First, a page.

If you’re an employer with a number of trucks on your books, fleet insurance could be worth considering as a way to save both money and hassle.
You might qualify for fleet insurance even if you just have two or three vehicles on your books.
What's the difference between a truck and a lorry?
It’s not always easy to say whether you’re driving a truck or a lorry. The problem is that these terms tend to be used interchangeably, or at least without any clear, widely agreed definition.
In general terms, truck tends to be more widespread in American English, while lorry is much more commonly used in the UK.
In fact, this word is rarely heard in the United States. Both trucks and lorries are classed as HGV vehicles.
To add to the confusion, the word truck can sometimes be used to refer to a pick-up truck. This is a lighter vehicle with an enclosed cabin and an open cargo area at the rear.
If you want cover for such a vehicle, you might need pickup insurance.
What's the difference between HGVs and LGVs?
LGVs (light goods vehicles) have a maximum gross weight of 3.5 tonnes, which includes passengers, cargo as well as fuel.
Pick-up trucks and vans are typically classified as LGVs. Usually, you’re allowed to drive LGVs with a standard driving licence but check before you do so.
You might be required to do some extra training before you can get behind the wheel of certain kinds of LGVs.
Lorries or HGVs have a gross weight of over 3.5 tonnes – 7.5 tonne lorries are particularly common, for example.
Some of the more widespread examples include articulated lorries – also known as artics.
These consist of a tractor at the front connected via a pivot bar to a trailer – and other lorries with more than two axles.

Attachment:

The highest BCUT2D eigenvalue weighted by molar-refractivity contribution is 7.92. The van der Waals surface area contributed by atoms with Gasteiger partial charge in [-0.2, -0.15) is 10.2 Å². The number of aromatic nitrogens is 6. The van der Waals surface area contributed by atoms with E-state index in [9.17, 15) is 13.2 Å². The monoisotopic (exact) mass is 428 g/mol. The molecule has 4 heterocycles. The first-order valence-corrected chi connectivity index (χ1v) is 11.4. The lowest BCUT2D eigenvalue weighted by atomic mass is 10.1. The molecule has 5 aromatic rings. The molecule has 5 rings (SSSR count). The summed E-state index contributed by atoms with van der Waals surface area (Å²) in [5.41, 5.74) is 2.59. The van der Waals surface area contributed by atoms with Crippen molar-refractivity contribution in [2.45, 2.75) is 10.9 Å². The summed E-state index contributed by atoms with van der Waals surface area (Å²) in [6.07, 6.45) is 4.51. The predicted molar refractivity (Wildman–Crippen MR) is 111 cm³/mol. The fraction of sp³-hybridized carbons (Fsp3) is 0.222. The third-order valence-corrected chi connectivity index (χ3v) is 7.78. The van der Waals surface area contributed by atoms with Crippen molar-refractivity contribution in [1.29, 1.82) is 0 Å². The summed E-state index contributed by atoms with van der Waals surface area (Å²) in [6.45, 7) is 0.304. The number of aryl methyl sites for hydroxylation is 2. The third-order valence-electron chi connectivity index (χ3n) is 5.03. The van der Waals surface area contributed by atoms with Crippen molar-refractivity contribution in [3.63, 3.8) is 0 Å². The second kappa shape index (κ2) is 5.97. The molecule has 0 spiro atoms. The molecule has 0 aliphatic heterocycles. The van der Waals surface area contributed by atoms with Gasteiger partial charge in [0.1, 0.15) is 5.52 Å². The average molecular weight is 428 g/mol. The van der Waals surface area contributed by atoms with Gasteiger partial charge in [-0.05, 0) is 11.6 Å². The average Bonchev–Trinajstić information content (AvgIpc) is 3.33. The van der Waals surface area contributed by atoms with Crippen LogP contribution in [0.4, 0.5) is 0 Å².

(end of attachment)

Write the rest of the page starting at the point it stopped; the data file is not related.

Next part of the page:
For more information, check out our guide to van body types.
Before you take a vehicle like this onto the road, you'll need to carry out the relevant training and apply for an upgraded driving licence.
The Certificate of Professional Competence (CPD) for HGV drivers involves four tests and 35 hours of training in order to keep the licence valid. This needs to be renewed every five years.
Normally, truck insurance policies are for vehicles that weigh no more than 44 tonnes. If you want to insure anything heavier, you might have to look for a specialist policy.
Telematics truck insurance
Telematics insurance policies use black-box technology in the vehicle to work out the size of your annual premium.
This is based on factors such as how you drive and what time of day the vehicle is most often on the road.
This kind of cover involves feedback about factors like as braking, acceleration and cornering being constantly send back to your insurance provider.
More cautious, sensible drivers tend to be rewarded with lower annual policy costs.
So, if you or your company’s drivers are careful at the wheel, this kind of cover could save you a considerable amount in the long run.
Unsurprisingly, these black box van insurance policies are becoming more common among companies that own fleets of trucks.
Businesses also recognise that by incentivising careful driving, their trucks are less likely to be involved in accidents. This in turn could result in fewer damaged goods or missed delivery deadlines.
How do I reduce the cost of my HGV insurance?
Signing up for a telematics policy is just one way you could reduce the cost of HGV or truck insurance.
If you plan to take your truck outside of the UK, this could push up the cost. And the nature of your business could also have a bearing on premiums.
For example, let’s say your firm is involved in the transport of dangerous or valuable goods. You might pay more if you want these goods to be insured against loss or damage.
It could also cost more to include recovery insurance if you’re concerned about the impact of breakdowns.
But there are several steps you could take to try to reduce your premiums:
Keeping the HGV in a secure facility when it is not on the road to reduce the risk of theft
Agreeing to pay a higher level of voluntary excess. This means that if you need to claim, you might have to cover more of the cost of the claim out of your own pocket.
For more information, check out our guide on how to get cheaper van insurance.